Thursday, January 9, 2014

Thug Toddler/ Do African American's Misuse The "Race Card" ?

We live in a society in which the masses have been culturally conditioned to believe that one race of people is better than another simply because of the color of their skin. This is not debatable, argumentative or based on supposition. It is a fact of life. But there are some cases in which the claiming using racism as an excuse or playing the "race card" is not palpable or applicable. African-Americans must be intelligent, and discerning enough to know when racism and predjudice are factors and when they are not. Otherwise claims of racism, predjudice, and descrimination begin to sound like the boy who cried wolf. Or as Shaekespeare so aptly put it, "Full of sound and fury signifying nothing." 

The following story and the attached video are disturbing. But in my opinion not quite as disturbing as the response.

A Nebraska toddler who repeated a slew of profanities in an online video has been taken into child protective custody, Omaha police said Wednesday.

While authorities found nothing criminal in the video, officials from the Omaha police's Child Victim Unit and the Nebraska Child Protective Services took the infant and three other children into custody on Wednesday, the police department said on its Facebook page.

The joint investigation found safety concerns, the statement said.

In the video, the diapered child is bombarded with obscenities and racial slurs by the adults around him who seem to take great delight in this child's use of profanity.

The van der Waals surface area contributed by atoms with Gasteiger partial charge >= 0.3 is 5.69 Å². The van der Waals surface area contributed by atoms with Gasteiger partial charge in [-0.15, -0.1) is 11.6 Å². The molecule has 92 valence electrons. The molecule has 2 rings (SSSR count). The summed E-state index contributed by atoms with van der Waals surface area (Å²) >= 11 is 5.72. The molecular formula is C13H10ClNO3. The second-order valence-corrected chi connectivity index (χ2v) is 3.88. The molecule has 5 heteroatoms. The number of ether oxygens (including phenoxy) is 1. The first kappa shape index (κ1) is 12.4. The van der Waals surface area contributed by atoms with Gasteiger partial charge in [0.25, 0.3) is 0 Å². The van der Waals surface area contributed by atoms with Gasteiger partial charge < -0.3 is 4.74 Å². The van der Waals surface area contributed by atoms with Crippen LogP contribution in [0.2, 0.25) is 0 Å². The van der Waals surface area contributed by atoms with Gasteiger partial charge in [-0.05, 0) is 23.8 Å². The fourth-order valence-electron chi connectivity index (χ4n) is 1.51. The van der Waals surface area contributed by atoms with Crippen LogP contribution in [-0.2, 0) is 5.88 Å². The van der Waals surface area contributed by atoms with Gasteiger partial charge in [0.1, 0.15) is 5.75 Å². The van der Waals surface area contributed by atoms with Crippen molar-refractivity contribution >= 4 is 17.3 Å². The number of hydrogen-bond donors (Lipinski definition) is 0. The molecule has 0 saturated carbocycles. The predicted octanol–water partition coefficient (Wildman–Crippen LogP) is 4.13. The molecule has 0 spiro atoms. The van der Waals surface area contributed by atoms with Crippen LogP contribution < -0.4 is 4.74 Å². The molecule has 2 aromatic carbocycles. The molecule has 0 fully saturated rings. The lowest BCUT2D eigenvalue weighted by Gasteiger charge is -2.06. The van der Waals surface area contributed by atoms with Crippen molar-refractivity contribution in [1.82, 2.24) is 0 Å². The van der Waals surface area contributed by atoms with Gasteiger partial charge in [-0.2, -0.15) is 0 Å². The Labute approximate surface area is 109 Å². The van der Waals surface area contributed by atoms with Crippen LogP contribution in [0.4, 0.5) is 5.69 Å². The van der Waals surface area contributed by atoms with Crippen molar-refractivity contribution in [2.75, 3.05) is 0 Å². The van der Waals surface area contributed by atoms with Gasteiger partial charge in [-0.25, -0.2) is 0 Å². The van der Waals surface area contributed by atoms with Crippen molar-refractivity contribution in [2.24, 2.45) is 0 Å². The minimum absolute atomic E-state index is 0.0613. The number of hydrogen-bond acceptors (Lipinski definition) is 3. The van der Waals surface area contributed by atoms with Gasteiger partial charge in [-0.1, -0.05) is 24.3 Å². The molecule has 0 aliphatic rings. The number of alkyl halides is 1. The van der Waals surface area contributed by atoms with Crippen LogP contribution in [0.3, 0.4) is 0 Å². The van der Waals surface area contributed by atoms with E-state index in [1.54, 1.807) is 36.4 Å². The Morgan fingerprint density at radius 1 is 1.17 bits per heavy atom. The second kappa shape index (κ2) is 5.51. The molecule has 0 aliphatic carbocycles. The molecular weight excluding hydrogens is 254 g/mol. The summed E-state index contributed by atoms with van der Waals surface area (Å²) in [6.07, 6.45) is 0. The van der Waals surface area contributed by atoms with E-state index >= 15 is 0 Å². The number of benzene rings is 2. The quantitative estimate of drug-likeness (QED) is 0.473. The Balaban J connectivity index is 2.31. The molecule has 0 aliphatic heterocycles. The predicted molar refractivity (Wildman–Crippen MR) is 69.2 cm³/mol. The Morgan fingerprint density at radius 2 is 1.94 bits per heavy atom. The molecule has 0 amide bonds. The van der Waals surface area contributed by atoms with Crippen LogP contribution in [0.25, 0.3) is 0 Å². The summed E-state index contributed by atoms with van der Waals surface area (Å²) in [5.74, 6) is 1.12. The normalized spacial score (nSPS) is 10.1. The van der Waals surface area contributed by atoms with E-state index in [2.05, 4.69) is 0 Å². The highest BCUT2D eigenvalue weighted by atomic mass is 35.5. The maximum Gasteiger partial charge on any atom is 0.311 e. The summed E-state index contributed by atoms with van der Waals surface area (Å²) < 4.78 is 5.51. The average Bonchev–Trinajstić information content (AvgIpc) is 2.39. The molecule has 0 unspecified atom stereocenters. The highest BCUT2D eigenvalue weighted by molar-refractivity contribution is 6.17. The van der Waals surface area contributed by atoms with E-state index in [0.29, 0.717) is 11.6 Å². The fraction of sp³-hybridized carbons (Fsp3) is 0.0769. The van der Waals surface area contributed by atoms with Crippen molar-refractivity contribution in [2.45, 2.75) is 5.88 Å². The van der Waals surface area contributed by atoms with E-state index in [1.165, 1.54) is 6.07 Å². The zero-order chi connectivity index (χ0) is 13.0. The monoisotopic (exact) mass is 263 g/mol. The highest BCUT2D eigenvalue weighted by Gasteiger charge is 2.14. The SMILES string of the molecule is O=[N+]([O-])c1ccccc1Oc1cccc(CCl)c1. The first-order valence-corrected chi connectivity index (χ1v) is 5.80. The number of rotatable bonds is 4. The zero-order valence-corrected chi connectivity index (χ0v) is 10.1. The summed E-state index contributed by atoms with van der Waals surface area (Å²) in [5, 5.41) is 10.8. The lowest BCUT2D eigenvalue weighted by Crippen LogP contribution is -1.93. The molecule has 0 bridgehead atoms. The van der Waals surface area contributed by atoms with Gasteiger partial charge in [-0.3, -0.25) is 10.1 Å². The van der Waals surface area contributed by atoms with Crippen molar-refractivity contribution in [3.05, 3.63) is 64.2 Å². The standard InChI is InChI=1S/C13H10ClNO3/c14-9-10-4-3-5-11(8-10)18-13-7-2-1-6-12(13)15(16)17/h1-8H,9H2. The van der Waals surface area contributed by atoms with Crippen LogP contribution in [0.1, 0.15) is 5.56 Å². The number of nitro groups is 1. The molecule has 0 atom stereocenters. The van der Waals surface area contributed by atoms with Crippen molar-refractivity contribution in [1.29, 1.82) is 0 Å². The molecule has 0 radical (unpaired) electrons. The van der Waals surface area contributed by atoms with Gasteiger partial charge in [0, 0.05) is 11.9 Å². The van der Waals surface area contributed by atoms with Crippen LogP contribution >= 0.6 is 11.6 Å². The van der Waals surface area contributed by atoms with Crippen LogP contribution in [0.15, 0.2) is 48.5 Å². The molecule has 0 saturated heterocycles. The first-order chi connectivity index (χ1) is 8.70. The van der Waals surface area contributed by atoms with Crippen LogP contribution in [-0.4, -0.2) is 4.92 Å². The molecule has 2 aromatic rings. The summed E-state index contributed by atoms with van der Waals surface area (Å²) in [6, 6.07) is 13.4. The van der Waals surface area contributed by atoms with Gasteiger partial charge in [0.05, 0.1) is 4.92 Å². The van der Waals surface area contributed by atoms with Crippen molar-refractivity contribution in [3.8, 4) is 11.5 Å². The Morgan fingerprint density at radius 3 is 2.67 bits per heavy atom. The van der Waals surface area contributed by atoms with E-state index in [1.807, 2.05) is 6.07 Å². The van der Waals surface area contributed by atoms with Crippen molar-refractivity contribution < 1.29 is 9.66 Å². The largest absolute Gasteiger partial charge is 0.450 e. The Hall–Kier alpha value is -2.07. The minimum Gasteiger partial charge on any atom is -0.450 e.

The African-American toddler knocks down a chair and gives nearly as good as he gets, responding to some of the comments with an upraised middle finger and telling one of the adults at one point, "Shut up, bitch." The adults laugh and prompt him to repeat other crudities.

Just another day on the Internet until the police union in Omaha, Nebraska, posted the clip on its website to highlight what it called the "cycle of violence and thuggery" the community faces.

The Omaha Police Officers Association came under fire from the city's police chief, the ACLU and at least one community leader. They say the move needlessly antagonizes the city's minority communities, who make up about a quarter of Omaha's 409,000 residents.

This is undoubtedly the most ridiculous idea that I have ever heard. Removing a toddler from a household with stupid parents does not antagonize the minority community. It saves this child's life. The ACLU and this dubious community leader are not only leading the minority community in the wrong direction, but they are condoning deviant behavior and atosious parenting. They are actually doing a great dis-service to those whom they claim to defend.

Sgt. John Wells, the union's president, said the video was "disturbing" and "offensive."

"The focus here isn't on any particular ethnic group. The focus here is on the troubling behavior towards this child," Wells said. "This behavior is going to potentially lead this child down a path that is completely unhealthy."

On the website where the video is hosted, the union said the clip came from "a local thug's public Facebook page."

"We here at viewed the video and we knew that despite the fact that it is sickening, heartbreaking footage, we have an obligation to share it to continue to educate the law abiding public about the terrible cycle of violence and thuggery that some young innocent children find themselves helplessly trapped in," the police union wrote in a post accompanying the video.